Missing Sid and his liquid lunch : Fishing lines

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The Independent Online
MY most memorable trips round a supermarket were with Sid, my fishing companion for several years.

Extraordinary chap, Sid. Though he was quite stocky, I never saw him eat anything. At first it was his dislike of those cholesterol-loaded foods that constitute the average angler's diet. While I tucked into a Little Chef Early Starter with extra toast, Sid would say: "No, I don't really fancy anything today." But I soon learnt that he never fancied anything to eat.

On the bankside, he turned down far more tempting fare. I was single and fancy-free then. While few girlfriends were tempted by the dubious delights of a February day on the Thames or Kennet (after a while, they wouldn't even come in July), I could often persuade them to pack me off with a decent lunch. But it made no difference. Smoked salmon, chicken salad, Harrods game pie, Christmas pudding: he scorned the lot.

It wasn't meanness. A non-driver, Sid never forgot his share of the petrol. He freely gave me hooks, floats and line. He just didn't seem to like or even need food. When I couldn't persuade my current paramour to prepare a picnic, we always stopped en route to river or lake. While I stocked up on sandwiches and fruit for my bankside lunch, Sid headed for the drinks counter. He would buy a dozen beers, a half-bottle of whisky or gin and a few tonics (though never lemon because that was too much like food). In the winter, he switched to scotch or brandy.

Off the riverbank, he was a picture of sobriety: chairman of the Round Table, leading light in the Chamber of Commerce, boss of a medium-sized company. Away from it all, he became the amiable drunk he was never allowed to be in his working day. Sid was the perfect fishing companion because he always caught less than me, admired my catches effusively and didn't spend the day chattering about nothing. He would talk occasionally at first, then rarely, then not at all.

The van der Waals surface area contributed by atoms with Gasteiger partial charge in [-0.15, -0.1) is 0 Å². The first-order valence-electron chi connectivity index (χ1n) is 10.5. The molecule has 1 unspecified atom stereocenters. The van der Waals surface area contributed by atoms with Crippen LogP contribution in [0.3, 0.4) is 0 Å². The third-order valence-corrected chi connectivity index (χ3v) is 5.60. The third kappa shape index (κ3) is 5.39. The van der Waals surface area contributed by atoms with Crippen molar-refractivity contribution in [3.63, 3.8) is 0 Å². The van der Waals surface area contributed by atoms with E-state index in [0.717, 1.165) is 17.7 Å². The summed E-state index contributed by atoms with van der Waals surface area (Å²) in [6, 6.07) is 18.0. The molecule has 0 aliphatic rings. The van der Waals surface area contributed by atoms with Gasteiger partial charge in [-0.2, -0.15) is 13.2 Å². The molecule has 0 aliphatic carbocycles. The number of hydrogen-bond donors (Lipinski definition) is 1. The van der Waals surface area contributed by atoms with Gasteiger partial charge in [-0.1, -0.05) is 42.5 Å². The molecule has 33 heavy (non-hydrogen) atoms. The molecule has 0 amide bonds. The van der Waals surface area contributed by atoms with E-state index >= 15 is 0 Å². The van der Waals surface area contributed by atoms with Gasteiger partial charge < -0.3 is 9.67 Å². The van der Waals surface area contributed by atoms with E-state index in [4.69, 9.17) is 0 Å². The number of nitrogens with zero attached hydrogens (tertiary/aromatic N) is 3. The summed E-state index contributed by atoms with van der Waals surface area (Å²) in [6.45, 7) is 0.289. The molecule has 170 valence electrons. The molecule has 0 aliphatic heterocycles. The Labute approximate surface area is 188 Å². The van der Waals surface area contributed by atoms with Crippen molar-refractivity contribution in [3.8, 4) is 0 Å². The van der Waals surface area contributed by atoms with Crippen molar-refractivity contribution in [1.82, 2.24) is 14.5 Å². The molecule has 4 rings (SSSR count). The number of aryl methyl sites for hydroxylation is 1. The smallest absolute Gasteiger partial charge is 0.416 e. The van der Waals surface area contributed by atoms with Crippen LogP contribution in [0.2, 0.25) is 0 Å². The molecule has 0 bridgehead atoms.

His tackle basket contained a beautiful mahogany box he had made. Lined with green felt, it held a half-pint glass, a whisky tumbler and a hip flask. I never saw Sid drink from a can or bottle. He had even designed a tray with adjustable feet that ensured the glasses and bottle did not spill on uneven banks.

In deference to his Scottish ancestry, he would sip beer and whisky together. He fished in a desultory way, supping away until he became gently blotto. Gradually, his casts became fewer and fewer, less accurate as he polished off his liquid lunch. Eventually he couldn't see his float, or saw seven of them at the same time. Finally, he put the rod down and fell asleep. I normally woke him in time to pack up and stagger back to the car to continue his sleep.

Sid never caught very much. (In fact, fish were a bit of a nuisance because they interrupted the steady procession of alcohol from hand to mouth.) But he always claimed to have had a great day's fishing.

I don't know what happened to him. He moved to the West Country somewhere and we lost touch. But I was reminded of him when I studied the 1994 National Angling Survey, released this week, and discovered that 40 per cent of salmon and trout anglers spend more than £20 on food and drink for a day's fishing.

Fascinating, that. Even with extra toast at breakfast and a pub lasagna afterwards, I don't think my sustenance bill ever topped £20. The only time I've had a packed meal of a value remotely approaching that figure was at the Gleneagles Hotel. Halfway through a day's salmon fishing on the Tay, I opened a wicker basket supplied to visiting anglers by the hotel, and discovered salmon and cucumber sandwiches with crusts cut off, a hefty slice of beef wellington, a rich assortment of other delights and a half-bottle of decent wine. It was quite the best fishing lunch I've ever had, but such tucker is as rare as salmon in the Serpentine.

Yet if the survey is to be believed, almost one in two trout and salmon anglers enjoy such fare every time they fish. That seemed ridiculous - until I remembered Sid. What would he be quaffing now? Three, four bottles of good claret? It only takes a few like him to distort such figures. My old school friend Big Dave, for instance, who once ate three chickens on the way home and now weighs a healthy 40 stone. But while such mavericks may play merry hell with statistical data, I wish there were more like Sid and Big Dave around. And so, of course, do the supermarkets.

National Angling Survey 1994, published by HMSO, £4.

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